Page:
What Shall It Be? Us versus Them? Or Them versus Us?
Once again, as we do at least every other year, we see Democrats (aka "Progressives" or "liberals") using the electoral attack strategy of "Us versus Them."
According to the political left, US is defined by their mythology as the little guy, the ordinary person, the powerless citizen. US is also frequently used to identify with minority groups based on race, gender, geographical location, language spoken, legal status, religious affiliation, and so on.
THEM is invariably defined as Big Bankers, Big Businessmen, Wall Street, and the Rich. Since the majority of voters tend to identify themselves as one of the little guys, the result is an electoral win for Democrats.
This is especially true when the Democrats are getting major contributions from Big Bankers, Big Businessmen, Wall Street, and the Rich.
These shameless Democrats simultaneously claim that Republicans are supported only by the very same people who are the oppressors of the little guy. They claim that Republicans don't support US.
Republicans, on the other hand, have historically defined US as everyone qualified to vote. Now this is an admirable position. It portrays a mindset that we are all in this together, that we're all equal, that no one should be advantaged at the expense of another.
Sadly, every thinking voter realizes that this is as much of a myth as the Democrats' definition of US.
Perhaps Republicans should steal a page from the Democrat playbook and begin campaigning on the same basis -- the "Us versus Them" strategy -- but with a twist.
The US under this variation would be nearly identical to that used by the Democrats. (Perhaps after the results are in on November 7, the RNC should send the DNC a thank-you note.) But the THEM definition would change radically.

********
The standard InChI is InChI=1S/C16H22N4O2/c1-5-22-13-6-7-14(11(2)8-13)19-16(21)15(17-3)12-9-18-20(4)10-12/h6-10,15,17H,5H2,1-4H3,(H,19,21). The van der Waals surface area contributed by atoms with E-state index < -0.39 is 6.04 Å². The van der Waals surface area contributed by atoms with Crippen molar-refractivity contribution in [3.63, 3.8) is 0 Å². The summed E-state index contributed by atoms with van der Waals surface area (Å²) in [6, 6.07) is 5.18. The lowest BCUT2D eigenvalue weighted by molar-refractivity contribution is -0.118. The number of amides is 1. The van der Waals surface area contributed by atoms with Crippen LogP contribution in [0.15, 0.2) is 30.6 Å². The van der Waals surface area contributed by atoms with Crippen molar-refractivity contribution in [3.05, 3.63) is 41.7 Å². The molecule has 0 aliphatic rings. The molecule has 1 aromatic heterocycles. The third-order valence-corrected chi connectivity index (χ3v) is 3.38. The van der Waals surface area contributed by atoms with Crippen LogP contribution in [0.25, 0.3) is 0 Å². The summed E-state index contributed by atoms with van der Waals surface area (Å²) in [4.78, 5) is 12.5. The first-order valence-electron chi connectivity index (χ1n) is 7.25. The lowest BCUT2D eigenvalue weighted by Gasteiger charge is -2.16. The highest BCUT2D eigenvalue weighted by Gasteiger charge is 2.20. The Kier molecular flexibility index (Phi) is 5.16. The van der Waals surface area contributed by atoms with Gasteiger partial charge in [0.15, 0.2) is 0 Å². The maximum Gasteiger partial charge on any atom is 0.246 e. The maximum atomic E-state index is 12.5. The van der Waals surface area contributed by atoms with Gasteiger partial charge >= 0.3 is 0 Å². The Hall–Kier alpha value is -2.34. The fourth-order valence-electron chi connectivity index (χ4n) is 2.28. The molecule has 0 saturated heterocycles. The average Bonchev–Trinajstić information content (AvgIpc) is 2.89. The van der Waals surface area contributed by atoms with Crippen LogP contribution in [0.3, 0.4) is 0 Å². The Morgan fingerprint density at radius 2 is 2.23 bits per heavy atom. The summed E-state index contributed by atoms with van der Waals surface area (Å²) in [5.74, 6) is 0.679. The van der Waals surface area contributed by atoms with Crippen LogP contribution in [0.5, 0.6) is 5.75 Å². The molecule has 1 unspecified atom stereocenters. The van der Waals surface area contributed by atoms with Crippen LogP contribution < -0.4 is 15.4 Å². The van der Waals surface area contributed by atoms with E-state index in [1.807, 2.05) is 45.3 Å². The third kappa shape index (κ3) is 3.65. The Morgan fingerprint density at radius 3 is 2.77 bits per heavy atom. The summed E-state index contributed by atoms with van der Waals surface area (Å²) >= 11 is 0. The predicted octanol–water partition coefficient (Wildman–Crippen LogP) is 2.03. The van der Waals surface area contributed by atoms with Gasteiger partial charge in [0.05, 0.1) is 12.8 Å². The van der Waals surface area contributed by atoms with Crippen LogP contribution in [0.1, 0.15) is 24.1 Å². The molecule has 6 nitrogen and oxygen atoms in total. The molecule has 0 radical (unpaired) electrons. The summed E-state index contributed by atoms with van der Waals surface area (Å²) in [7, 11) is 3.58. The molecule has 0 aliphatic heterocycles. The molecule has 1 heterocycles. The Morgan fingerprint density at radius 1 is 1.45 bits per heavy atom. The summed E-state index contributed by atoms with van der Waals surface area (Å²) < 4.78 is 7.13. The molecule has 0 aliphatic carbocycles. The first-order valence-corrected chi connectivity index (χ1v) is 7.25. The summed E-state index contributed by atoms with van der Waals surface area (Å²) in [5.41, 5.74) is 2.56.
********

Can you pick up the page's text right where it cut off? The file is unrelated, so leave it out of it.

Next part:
If US is ordinary Americans, then who, you might ask, is THEM? I'm glad you asked.
Republicans should identify THEM as the self-described intellectuals who are denizens of faculty lounges all over the nation. The people who don't have the slightest practical clue how anything really works, and try to force-fit the real world into conformity with the last scholarly paper they wrote. A paper which was written in a desperate attempt to achieve academic tenure and life-time job security. These are the same people who charge the ordinary American huge amounts of tax dollars not to teach his kids, but to indoctrinate them as fodder for the Liberal/Progressive/Democrat machine.
For Republicans, THEM should include the Hollywood glitterati, the people Barack Obama likes to party with, the incredibly wealthy on the Democrat fundraising circuit whom Democrats never seem to include in their description of the rich THEM.
While academics are frequently delusional, almost everyone would admit that they are at least intelligent. One might admit that it is possible -- not guaranteed, but possible -- for academics to actually have an original thought. Their opinions might, just might, provide food for thought.
How many ordinary Americans would feel the same way about Snooki's opinion -- on anything? Or Lindsay Lohan, Charlie Sheen, Michael Moore, Janeane Garofalo, Bill Maher, and countless others? Obviously being able to pretend to be a genius on screen doesn't actually mean that you are one, right?
If Democrats believe that using successful people as the boogie man in their scenarios is a winning tactic, the Republicans might have better luck using people in an industry that runs about 90% unemployment but pays millions to those 10% who are lucky enough to find work. These are the folks qualified to advise Obama on reducing unemployment and helping the economy?
Teachers and professors would also be ideal poster children. If they can't educate our kids despite demands for enormous amounts of taxpayer money, one might surmise that they are incompetent. Who would want to take advice from an incompetent person, except perhaps another incompetent person?
This is only a suggestion, obviously. Republicans from Mitt Romney to the local county dog catcher should toss out the playbook that they have used for decades and try something that might actually work.
Not that Republicans are necessarily the polar opposites of Democrats, but if ordinary Americans voted for "change" in 2008, don't they deserve a second chance to go to the polls in November and actually get some things to change?
Jim Yardley is a retired financial controller for a variety of manufacturing firms, a Vietnam veteran, and an independent voter. Jim blogs at http://jimyardley.wordpress.com, or he can be contacted directly at firstname.lastname@example.org.